Living Your Enemies …The Sermon Martin Lurther Jr. Gave On November 17th, 1957 When He Was Discharged From Hospital

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I am forced to preach under something of a handicap this
morning. In fact, I had the doctor before coming to church. And he said that it would be best for me to stay in the bed this morning. And I insisted that I would have to come to preach. So he allowed me to come out with one stipulation, and that is that I would not come in the pulpit until time to preach, and that after, that I would immediately go back home and get in the bed. So I’m going to try to follow his instructions from that point on.
I want to use as a subject from which to preach this morning a very familiar subject, and it is familiar to you because I have preached from this subject twice before to my knowing in this pulpit. I try to rnake it something of a custom or tradition to preach from this passag of Scripture at least once a year, adding new insights that I develop along the way out of new experiences as I give these messages. Although the content is, the basic content is the same, new insights and new experiences naturally make for new illustrations. So I want to turn your attention to this subj ect: “Loving Your Enemies.” It’s so basic to me because it is a part of my basic philosophical and theological orientation the ~hole idea oflove, the whole philosophy oflove. In the fifth chapter of the gospel as recorded by Saint Matthew, we read these very arresting words flowing from the lips of our Lord and Master: “Ye have heard that it has been said, ‘Thou shall love thy neighbor, and hate thine enemy.’ But I say unto you, Love your enemies, bless them that curse you, do good to them that hate you, and pray for them that
despitefully use you; that ye may be the children of your Father which is in heaven.” Certainly these are great words, words lifted to cosmic proportions.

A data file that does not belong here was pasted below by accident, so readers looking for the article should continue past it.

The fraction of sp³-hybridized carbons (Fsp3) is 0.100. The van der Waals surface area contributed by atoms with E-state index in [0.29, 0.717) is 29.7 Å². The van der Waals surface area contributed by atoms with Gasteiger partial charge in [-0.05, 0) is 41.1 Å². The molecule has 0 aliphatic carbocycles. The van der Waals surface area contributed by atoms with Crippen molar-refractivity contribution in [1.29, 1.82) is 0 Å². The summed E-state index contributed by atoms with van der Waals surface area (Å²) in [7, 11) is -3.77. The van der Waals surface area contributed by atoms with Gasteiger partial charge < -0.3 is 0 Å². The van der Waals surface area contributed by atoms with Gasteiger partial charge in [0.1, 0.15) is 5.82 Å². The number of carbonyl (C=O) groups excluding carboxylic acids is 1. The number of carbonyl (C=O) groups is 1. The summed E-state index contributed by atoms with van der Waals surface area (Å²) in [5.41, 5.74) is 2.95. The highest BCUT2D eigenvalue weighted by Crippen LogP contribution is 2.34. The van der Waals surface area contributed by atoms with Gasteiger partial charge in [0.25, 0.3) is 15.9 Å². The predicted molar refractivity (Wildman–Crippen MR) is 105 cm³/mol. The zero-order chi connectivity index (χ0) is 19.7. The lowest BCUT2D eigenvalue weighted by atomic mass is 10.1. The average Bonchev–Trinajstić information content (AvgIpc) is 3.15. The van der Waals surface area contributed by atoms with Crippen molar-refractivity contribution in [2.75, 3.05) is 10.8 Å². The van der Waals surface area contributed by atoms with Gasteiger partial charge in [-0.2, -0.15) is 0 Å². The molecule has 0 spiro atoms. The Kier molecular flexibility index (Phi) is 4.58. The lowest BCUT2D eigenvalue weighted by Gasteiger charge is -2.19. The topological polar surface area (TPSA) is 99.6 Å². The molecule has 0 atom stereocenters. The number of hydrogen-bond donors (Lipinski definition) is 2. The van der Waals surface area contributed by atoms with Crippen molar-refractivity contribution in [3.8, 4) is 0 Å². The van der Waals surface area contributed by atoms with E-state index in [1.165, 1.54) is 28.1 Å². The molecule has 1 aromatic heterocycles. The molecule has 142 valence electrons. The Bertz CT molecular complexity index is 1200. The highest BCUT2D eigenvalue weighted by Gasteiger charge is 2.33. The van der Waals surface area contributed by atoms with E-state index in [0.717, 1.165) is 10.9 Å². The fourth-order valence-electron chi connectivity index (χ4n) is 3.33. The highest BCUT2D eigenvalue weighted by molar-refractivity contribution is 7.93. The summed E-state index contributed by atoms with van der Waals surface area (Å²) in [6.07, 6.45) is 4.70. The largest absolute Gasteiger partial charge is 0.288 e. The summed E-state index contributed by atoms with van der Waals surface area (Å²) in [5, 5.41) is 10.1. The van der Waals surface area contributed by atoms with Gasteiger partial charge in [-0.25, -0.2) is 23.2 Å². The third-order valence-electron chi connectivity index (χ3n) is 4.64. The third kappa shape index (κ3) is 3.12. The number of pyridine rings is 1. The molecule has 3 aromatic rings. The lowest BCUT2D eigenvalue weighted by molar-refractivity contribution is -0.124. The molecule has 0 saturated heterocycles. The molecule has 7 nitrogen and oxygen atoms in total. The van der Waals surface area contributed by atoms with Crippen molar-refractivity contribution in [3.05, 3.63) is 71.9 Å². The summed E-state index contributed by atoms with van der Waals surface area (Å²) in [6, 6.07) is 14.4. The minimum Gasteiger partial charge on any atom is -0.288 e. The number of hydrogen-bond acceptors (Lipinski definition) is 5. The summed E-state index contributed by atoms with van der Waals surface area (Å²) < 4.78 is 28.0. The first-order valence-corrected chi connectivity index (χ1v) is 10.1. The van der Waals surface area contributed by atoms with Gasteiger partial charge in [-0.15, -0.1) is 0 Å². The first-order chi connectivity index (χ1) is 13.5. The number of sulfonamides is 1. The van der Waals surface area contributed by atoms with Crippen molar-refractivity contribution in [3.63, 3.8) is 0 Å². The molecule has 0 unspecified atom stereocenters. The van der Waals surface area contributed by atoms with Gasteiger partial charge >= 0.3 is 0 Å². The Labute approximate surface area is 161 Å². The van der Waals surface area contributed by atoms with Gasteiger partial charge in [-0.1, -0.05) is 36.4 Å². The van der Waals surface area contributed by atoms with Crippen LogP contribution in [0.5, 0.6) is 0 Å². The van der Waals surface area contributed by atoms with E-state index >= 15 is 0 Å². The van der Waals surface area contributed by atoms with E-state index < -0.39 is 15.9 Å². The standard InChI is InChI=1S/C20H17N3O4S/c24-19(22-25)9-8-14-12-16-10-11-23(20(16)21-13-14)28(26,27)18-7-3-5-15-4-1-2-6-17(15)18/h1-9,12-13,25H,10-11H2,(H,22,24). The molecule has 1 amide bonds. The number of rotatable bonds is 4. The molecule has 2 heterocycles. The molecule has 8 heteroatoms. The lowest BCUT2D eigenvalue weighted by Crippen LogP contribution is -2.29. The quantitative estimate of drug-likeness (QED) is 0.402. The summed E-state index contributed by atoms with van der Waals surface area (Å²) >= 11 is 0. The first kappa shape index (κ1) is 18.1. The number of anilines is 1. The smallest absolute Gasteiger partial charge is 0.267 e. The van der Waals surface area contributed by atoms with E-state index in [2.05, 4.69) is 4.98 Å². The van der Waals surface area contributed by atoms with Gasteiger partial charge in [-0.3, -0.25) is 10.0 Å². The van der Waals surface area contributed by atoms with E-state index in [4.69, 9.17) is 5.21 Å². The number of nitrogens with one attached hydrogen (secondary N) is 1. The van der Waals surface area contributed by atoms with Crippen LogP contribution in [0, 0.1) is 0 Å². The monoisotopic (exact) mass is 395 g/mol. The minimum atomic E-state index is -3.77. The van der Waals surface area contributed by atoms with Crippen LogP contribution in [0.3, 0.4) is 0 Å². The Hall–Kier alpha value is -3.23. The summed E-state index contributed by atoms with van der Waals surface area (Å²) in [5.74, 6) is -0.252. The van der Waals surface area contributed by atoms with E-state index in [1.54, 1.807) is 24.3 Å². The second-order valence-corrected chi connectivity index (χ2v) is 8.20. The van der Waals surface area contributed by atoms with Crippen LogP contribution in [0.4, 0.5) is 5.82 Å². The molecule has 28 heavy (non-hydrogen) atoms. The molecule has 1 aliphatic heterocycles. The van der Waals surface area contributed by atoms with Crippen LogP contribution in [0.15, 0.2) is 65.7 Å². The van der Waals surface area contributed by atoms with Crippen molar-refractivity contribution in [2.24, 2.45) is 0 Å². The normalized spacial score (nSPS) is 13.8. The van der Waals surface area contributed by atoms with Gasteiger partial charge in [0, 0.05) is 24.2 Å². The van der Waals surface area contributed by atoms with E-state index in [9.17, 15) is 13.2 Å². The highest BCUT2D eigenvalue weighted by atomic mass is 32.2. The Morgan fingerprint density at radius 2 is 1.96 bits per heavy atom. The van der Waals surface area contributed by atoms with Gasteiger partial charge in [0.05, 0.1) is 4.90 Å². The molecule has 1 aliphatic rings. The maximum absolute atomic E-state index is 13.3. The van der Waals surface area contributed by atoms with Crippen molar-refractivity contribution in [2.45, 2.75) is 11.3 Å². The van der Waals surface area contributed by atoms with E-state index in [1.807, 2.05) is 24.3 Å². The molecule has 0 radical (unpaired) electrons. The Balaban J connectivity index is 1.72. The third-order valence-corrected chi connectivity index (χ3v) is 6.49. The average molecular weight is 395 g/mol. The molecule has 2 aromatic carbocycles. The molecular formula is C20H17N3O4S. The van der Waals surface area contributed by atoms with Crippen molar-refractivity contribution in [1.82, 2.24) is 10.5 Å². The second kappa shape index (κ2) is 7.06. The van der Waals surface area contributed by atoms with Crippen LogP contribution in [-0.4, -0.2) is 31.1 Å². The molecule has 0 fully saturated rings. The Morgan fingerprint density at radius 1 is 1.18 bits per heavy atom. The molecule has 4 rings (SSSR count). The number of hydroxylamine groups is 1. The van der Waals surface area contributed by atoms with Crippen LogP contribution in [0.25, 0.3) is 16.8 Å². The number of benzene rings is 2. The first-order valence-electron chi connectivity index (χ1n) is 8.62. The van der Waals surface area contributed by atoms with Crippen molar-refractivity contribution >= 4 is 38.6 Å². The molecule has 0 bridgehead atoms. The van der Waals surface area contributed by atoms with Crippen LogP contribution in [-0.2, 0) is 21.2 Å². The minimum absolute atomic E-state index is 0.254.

And over the centuries, many persons have argued that this is an extremely difficult command. Many would go so far as to say that it just isn’t possible to move out into the actual practice of this glorious command. They would go on to say that this is just additional proof that Jesus was an impractical idealist who never quite came down to earth. So. the arguments abound. But far from being an impractical idealist, Jesus has become the practical realist. The words of this text glitter in our eyes with a new urgency. Far from being the pious injunction of a utopian dreamer, this command is an absolute necessity for the survival of our civilization. Yes, it is love that will save our world and our civilization, love even for enemies. Now let me hasten to say that Jesus was very serious when he gave this command; he wasn’t playing. He realized that it’s hard to love your enemies. He realized that it’s difficult to love those persons who seek to defeat you, those persons who say evil things about you. He realized that it was painfully hard, pressingly hard. But he wasn’t playing. And we cannot dismiss this passage as just another example of Oriental hyperbole, just a sort of exaggeration to get over the point. This is a basic philosophy of all that we hear coming from the lips of our Master.
Because Jesus wasn’t playing; because he was serious. We have the Christian and moral responsibility to seek to discover the meaning of these words, and to discover how we can live out this command, and why we should live by this command. Now first let us deal with this question, which is the practical question: How do you go about loving your enemies? I think the first thing is this: In order to love your enemies, you must begin by analyzing self. And I’m sure that seems !range to you, that I start out telling you this morning that you love your enemies by beginning with a look at self. It seems to me that that is the first and foremost way to come to an adequate discovery to the howofthis situation. Now, I’m aware of the fact that some people will ~ot like you, not because of something you have done to them, but they like the way you walk; some people aren’t going to like the way talk. Some people aren’t going to like you because you can do your better than they can do theirs. Some people aren’t going to like to because other people like you, and because you’re popular, and because you’re well-liked, they aren’t going to like you. Some people aren’t going to like you because your hair is a little shorter than their or your hair is a little longer than theirs. Some people aren’t going to like you because your skin is a little brighter than theirs; and others aren’t going to like you because your skin is a little darker than theirs So that some people aren’t going to like you. They’re going to dislike you, not because of something that you’ve done to them, but because of various jealous reactions and other reactions that are so prevalent in human nature.